WICHITA (TNS) — In what Wichita Police Chief Gordon Ramsay described as an effort to right a wrong, he has committed to forensic lab testing of all sexual assault kits collected as evidence, including a backlog of nearly 1,700 kits that had piled up in storage.

"This effort has righted a wrong," Ramsay said at a news conference Friday. "While our intended past practices were just that, we operated with good intent, we look back and we realize that it was not the best practice."

The department has already started the process of testing the backlog, at the recommendation of the Kansas Bureau of Investigation.

Kansas law enforcement agencies didn't send at least 2,200 sexual assault kits for testing that could have helped identify and convict rapists, an ongoing Kansas Bureau of Investigation study found. The majority of those kits were held in the Wichita area.

Between 2002 and 2015, Wichita police had 1,069 sexual assault kits that weren't tested. Between 2015 and Friday, about 600 more unsubmitted kits built up, Ramsay said.

All of those kits will be submitted by the end of the year, and all kits collected in the future will "be tested continually," Ramsay said. At least two cases have been reopened since they've started testing the backlogged kits in the spring of last year.

In rape cases, a woman's body often becomes one of the strongest pieces of evidence. Police recommend women get a test done as soon as possible after a rape, to make sure the evidence is not washed off. Rape victims are generally asked to remove their clothing and allow trained nurses to swab for DNA and take photos of their naked bodies that could show injuries. The kits are collected by forensic nurses and turned over to law enforcement as evidence.

The KBI study found, however, that instead of sending the kits to a crime laboratory for forensic analysis, Kansas law enforcement agencies left the kits in storage rooms for years.

When the study was made public in the spring of 2017, it did not include a county-by-county breakdown of the unsubmitted tests. In response to a request from the Wichita Eagle, the KBI made that information public for the first time.

After Sedgwick County, the county with the next-largest number of unsubmitted rape kits was Riley County, which had 159 unsubmitted kits.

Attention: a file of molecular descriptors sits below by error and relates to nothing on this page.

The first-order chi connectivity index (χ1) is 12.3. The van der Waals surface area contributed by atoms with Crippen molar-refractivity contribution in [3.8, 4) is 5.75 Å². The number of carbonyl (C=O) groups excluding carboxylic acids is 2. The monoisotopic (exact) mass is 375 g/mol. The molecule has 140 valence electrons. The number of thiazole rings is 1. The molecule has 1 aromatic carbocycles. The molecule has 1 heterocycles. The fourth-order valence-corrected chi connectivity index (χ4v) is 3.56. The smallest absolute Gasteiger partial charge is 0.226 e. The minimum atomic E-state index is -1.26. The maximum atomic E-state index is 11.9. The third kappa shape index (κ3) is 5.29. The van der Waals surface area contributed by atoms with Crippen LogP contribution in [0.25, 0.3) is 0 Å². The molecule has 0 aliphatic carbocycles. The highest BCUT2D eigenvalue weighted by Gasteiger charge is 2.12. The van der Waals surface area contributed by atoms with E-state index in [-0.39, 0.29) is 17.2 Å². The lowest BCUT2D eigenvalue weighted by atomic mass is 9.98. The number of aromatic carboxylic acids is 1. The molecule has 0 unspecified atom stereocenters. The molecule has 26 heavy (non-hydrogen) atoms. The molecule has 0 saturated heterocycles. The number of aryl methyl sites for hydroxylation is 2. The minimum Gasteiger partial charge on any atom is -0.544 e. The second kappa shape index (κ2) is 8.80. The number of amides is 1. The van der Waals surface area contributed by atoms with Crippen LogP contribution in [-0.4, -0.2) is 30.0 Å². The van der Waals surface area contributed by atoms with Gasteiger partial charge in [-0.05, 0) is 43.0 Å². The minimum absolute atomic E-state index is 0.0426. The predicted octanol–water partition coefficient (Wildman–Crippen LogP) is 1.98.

In April, the Kansas Bureau of Investigation recommended that all law enforcement agencies test all of the kits, according to a statement from Director Kirk Thompson. A U.S. Department of Justice-funded study, the Sexual Assault Kit Initiative, led Kansas to become the first state in the country to voluntarily provide an inventory of all its unsubmitted kits.

In the past, law enforcement would use a "matrix" to decide what tests would be sent to a lab for testing. If it was a "he said, she said" situation, where both the woman reporting the rape and the man accused of it said there was sexual contact, police typically would not send the kits in for testing, Ramsay said.

"Now, we know the best practice is to test all kits, because often, nationally, other factors have been found where testing these kits, getting them in the national database, leads to other findings," Ramsay said.

"While DNA evidence may not always contribute to resolving the immediate case, testing all SAKs (Sexual Assault Kits) ensures we are better able to link cases together and hold offenders accountable for their actions," Thompson said in a letter sent to police leaders across the state in April.

The KBI study, which is still ongoing and funded by a $2 million federal grant, identified four factors contributing to the stockpile of unsubmitted, and therefore untested, rape kits: a lack of training, a lack of resources, a lack of policy and a lack of societal awareness.

"Really, this issue is about changing the culture around our response to sexual assault and sexual violence, and it is a true example of when our leaders from criminal justice agencies and our advocacy agencies come together, that we can make improvements and ultimately improve our response to victims," Ramsay said.

An early survey of 427 of the unsubmitted kits from 12 agencies, not including Wichita or Sedgwick County, looked at the specific reasons the tests stayed in storage — and who made the decision not to submit. More often than not — 62 percent of the time — the person who decided not to submit a kit for testing was a detective working the case.

As part of the survey, the agencies were asked why they did not submit the rape kits for testing. In more than a quarter of the cases, it was because the victim was uncooperative, the study shows. In about one in five instances, the prosecution was declined.

In the survey, five Kansas counties had 100 or more unsubmitted tests. Sedgwick, with 1,247; Riley, with 159; Johnson, with 140; Reno, with 104; and Saline, with 100.

Katie Whisman, director of the Sexual Assault Kit Initiative and an executive officer at the KBI, said the study is not geared toward "pointing fingers or assigning blame" and the reasons for the backlog of sexual assault evidence are "multi-faceted, complex and inter-related; they do not belong to any one stakeholder group."

"No one is proud of the fact that unsubmitted sexual assault evidence accumulated for decades in law enforcement property rooms," Whisman said.

Whisman said all parties involved want to "do the right thing," but doing so will require "in-depth stakeholder collaboration."